and silver coinage. After the loss of Dacia, whose
famous gold resources were the probable reason for its

STARINAR L, 2000.

I Earlier large-scale excavation of two major complexes and,


probably, the centres of two mining regions rich in argentiferous lead:
the settlement at Socanica (Municipium Dardanorum ?) and Stojnik
(presumed Roman Demessus or Demessum ?) focused on fortifications, necropolises, sacral and secular structures, whereas their industrial (mining and smelting) zones have remained unexplored.
2 Archaeological activity had two phases: at first between
1971 and 1979, and then in 1986-87 and in 1991. (Between 1973 and
1976, it was part of a joint Yugoslav and American project carried
out by the National Museum, Belgrade, and San Diego State University, Department of Anthropology, San Diego, California.) Only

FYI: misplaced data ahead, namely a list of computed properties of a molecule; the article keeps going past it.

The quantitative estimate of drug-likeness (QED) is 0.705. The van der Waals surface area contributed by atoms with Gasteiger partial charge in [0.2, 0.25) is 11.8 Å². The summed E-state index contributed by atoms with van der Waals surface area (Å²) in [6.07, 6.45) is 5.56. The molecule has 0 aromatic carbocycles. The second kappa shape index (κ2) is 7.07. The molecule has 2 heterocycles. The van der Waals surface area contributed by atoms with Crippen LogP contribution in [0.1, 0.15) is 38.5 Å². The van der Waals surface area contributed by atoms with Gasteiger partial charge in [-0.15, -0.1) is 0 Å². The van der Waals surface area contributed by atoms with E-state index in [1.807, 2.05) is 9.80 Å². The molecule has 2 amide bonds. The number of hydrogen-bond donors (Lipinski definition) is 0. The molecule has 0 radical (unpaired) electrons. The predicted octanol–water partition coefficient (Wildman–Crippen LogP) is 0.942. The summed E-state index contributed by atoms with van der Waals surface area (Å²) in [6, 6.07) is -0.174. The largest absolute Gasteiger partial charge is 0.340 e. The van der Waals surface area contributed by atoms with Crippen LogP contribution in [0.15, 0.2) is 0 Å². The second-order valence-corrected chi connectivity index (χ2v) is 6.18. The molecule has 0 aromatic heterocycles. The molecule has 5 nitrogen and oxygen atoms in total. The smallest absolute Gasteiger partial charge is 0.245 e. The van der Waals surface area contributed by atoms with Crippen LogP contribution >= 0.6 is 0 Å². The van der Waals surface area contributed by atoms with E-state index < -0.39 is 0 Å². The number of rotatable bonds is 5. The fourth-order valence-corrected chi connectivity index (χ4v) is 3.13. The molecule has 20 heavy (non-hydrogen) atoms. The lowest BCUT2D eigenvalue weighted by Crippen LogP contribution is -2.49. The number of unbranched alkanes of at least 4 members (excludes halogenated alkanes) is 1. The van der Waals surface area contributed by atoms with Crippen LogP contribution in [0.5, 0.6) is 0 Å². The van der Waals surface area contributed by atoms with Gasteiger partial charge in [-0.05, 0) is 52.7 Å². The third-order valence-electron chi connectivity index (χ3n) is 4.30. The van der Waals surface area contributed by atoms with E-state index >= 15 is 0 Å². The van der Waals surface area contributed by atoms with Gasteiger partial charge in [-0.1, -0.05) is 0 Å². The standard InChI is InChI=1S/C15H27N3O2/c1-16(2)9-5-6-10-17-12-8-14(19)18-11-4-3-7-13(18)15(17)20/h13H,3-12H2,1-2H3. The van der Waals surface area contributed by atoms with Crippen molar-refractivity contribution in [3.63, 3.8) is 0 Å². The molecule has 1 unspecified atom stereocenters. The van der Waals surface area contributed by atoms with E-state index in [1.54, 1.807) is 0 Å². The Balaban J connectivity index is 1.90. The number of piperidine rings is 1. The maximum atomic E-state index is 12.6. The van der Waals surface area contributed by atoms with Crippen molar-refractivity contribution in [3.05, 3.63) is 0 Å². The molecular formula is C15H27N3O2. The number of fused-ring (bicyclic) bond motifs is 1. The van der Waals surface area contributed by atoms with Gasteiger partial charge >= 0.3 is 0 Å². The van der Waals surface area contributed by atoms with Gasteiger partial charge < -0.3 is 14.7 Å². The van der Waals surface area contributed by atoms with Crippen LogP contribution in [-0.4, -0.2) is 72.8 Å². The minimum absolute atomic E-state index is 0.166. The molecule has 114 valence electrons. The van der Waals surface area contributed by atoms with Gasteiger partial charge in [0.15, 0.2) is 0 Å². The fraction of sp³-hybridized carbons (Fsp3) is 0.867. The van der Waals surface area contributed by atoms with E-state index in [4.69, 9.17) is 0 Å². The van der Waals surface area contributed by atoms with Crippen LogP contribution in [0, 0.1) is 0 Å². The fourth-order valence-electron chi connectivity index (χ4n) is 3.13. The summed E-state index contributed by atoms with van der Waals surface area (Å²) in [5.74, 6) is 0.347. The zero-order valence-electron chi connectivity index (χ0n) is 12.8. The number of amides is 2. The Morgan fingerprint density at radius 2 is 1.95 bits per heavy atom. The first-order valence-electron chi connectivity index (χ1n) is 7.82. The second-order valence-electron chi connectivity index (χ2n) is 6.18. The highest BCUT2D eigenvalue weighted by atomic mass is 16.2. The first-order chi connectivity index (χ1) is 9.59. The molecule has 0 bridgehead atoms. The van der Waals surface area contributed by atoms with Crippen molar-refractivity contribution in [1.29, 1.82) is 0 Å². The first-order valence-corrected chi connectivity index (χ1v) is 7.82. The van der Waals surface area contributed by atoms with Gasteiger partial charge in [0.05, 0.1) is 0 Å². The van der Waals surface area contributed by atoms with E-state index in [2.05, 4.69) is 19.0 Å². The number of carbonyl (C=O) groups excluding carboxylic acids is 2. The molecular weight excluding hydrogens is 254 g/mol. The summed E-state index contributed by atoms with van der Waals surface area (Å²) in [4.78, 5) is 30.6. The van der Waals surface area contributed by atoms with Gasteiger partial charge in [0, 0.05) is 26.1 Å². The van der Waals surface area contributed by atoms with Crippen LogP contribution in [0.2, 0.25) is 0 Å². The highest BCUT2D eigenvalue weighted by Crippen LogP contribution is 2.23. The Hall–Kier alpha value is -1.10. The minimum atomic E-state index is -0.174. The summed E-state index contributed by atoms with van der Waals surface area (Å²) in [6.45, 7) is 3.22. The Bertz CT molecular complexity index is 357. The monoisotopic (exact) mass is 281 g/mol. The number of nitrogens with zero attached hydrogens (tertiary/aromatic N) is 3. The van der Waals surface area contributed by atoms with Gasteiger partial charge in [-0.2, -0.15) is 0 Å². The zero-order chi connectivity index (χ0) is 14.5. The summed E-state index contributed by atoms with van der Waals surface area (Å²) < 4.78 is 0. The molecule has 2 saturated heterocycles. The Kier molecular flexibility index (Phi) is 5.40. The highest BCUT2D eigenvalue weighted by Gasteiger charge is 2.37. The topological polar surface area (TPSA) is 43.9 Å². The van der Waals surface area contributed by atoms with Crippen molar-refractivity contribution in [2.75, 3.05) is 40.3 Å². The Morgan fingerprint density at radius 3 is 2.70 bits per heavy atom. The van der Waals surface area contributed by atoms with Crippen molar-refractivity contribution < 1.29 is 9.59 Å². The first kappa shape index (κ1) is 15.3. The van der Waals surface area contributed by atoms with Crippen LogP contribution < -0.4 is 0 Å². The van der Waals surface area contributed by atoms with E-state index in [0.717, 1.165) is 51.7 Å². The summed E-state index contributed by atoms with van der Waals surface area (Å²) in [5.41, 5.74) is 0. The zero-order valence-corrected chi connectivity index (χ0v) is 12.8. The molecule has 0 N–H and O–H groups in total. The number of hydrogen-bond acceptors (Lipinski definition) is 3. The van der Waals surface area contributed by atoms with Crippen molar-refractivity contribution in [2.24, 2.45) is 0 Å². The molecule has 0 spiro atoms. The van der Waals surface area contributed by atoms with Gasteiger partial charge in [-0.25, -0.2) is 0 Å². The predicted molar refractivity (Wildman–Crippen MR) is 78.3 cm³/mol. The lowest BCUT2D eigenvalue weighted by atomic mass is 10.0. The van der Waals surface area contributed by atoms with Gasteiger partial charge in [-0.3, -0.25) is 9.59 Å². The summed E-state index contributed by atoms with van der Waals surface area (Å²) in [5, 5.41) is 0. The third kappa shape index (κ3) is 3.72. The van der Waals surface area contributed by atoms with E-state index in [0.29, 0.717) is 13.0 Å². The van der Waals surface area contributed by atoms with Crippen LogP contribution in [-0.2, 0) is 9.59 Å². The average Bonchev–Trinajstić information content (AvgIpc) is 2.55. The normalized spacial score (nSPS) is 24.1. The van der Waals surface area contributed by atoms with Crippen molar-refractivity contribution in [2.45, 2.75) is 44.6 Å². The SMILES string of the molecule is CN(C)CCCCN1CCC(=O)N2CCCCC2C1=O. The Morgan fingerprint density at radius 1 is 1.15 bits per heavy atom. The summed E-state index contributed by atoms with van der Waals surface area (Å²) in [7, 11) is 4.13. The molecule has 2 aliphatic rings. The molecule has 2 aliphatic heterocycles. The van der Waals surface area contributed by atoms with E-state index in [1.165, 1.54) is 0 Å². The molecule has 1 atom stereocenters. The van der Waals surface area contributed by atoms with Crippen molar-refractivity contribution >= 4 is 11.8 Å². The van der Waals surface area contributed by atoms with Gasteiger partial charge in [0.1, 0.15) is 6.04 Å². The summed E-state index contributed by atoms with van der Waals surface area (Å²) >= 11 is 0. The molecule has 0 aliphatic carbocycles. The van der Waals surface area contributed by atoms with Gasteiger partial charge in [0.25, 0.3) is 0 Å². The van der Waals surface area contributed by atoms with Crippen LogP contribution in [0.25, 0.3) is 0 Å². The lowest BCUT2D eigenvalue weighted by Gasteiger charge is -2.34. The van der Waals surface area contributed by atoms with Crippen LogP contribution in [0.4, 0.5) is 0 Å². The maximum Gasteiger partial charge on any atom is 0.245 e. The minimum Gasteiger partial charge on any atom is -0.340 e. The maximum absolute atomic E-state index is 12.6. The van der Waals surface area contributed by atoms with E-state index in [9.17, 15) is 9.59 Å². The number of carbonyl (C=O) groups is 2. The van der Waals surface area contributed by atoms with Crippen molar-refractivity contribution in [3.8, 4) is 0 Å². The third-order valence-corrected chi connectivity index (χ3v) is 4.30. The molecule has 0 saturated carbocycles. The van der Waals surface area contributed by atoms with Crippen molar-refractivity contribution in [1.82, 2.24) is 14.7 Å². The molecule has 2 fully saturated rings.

a few preliminary reports have been published: B. Bartel, V. Kondic,
M. R. Werner, Excavations at Kraku lu Jordan, Preliminary Report,
1973-76 Seasons, Journal of Field Archaeology VI, 1979, 127--49;
P. R. Bugarski, S. V. Janjic, D. F. Bogosavljevic, Prilog boljem poznavanju metalurske prerade nasih ruda gvozdja u vreme Rimljana
(Summary: Contribution to Better Understanding of our Iron Ore
Production in the Roman Age), Zhornik radova Muzeja rudarstva i
metalurgije II, Bor, 1982, 57-67; B. KOHAHh, PHMJbaHH na nOApy'-ljy Bopa H y lberoBoM cycencray, Sop u OKO/lUIW. Ilpoucnoctu u
tupaquuuouanua KY/llllypa I, Bop 1973, 49-52; Idem, Poznorimska
galerija u Rudnoj Glavi (Summary: Late Roman Gallery at Rudna
Glava), in: B. Jovanovic, Rudna Clava. Najstarije rudarstvo hakra
na centralnom Balkanu (Rudna Clava. Das iilteste Kupferherghau
im Zentralbalkan), Bor-Beograd 1982, 107-8; M. Tomovic, Kraku
lu Jordan. Late Roman Fortified Metallurgic-Smelting Complex,
Archaeological Reports 27 (1986), Ljubljana 1987, 121-2; M. R.
Werner, The Archaeological Evidence for Gold Smelting at Kraku
lu Jordan, Yugoslavia, in the Late Roman Period, Furnaces and
Smelting Technology in Antiquity (ed. P. T. Craddock and M. J.